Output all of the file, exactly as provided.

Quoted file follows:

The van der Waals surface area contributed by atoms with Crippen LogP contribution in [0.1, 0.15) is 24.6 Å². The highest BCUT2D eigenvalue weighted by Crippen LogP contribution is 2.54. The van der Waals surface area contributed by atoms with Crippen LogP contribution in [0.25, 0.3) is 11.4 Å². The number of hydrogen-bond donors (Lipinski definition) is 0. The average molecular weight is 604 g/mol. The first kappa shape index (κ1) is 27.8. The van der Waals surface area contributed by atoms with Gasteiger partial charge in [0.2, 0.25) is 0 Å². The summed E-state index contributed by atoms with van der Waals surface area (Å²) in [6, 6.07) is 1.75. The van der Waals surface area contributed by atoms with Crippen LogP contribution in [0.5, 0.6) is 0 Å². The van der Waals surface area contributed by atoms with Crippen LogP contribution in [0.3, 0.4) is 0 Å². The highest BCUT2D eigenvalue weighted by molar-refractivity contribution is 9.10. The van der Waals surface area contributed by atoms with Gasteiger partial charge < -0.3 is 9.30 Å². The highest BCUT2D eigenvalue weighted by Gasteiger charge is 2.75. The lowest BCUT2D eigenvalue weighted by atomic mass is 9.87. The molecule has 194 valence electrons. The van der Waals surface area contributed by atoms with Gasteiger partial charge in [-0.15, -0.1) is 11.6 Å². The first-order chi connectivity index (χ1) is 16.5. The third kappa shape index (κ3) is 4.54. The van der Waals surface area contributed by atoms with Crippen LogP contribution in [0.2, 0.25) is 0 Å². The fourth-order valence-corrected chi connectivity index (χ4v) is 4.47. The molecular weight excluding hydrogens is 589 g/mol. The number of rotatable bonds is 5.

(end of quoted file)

The van der Waals surface area contributed by atoms with Crippen LogP contribution in [0.1, 0.15) is 24.6 Å². The highest BCUT2D eigenvalue weighted by Crippen LogP contribution is 2.54. The van der Waals surface area contributed by atoms with Crippen LogP contribution in [0.25, 0.3) is 11.4 Å². The number of hydrogen-bond donors (Lipinski definition) is 0. The average molecular weight is 604 g/mol. The first kappa shape index (κ1) is 27.8. The van der Waals surface area contributed by atoms with Gasteiger partial charge in [0.2, 0.25) is 0 Å². The summed E-state index contributed by atoms with van der Waals surface area (Å²) in [6, 6.07) is 1.75. The van der Waals surface area contributed by atoms with Crippen LogP contribution in [0.5, 0.6) is 0 Å². The van der Waals surface area contributed by atoms with Crippen LogP contribution in [0.3, 0.4) is 0 Å². The highest BCUT2D eigenvalue weighted by molar-refractivity contribution is 9.10. The van der Waals surface area contributed by atoms with Gasteiger partial charge < -0.3 is 9.30 Å². The highest BCUT2D eigenvalue weighted by Gasteiger charge is 2.75. The lowest BCUT2D eigenvalue weighted by atomic mass is 9.87. The molecule has 194 valence electrons. The van der Waals surface area contributed by atoms with Gasteiger partial charge in [-0.15, -0.1) is 11.6 Å². The first-order chi connectivity index (χ1) is 16.5. The third kappa shape index (κ3) is 4.54. The van der Waals surface area contributed by atoms with Crippen LogP contribution in [0.2, 0.25) is 0 Å². The fourth-order valence-corrected chi connectivity index (χ4v) is 4.47. The molecular weight excluding hydrogens is 589 g/mol. The number of rotatable bonds is 5.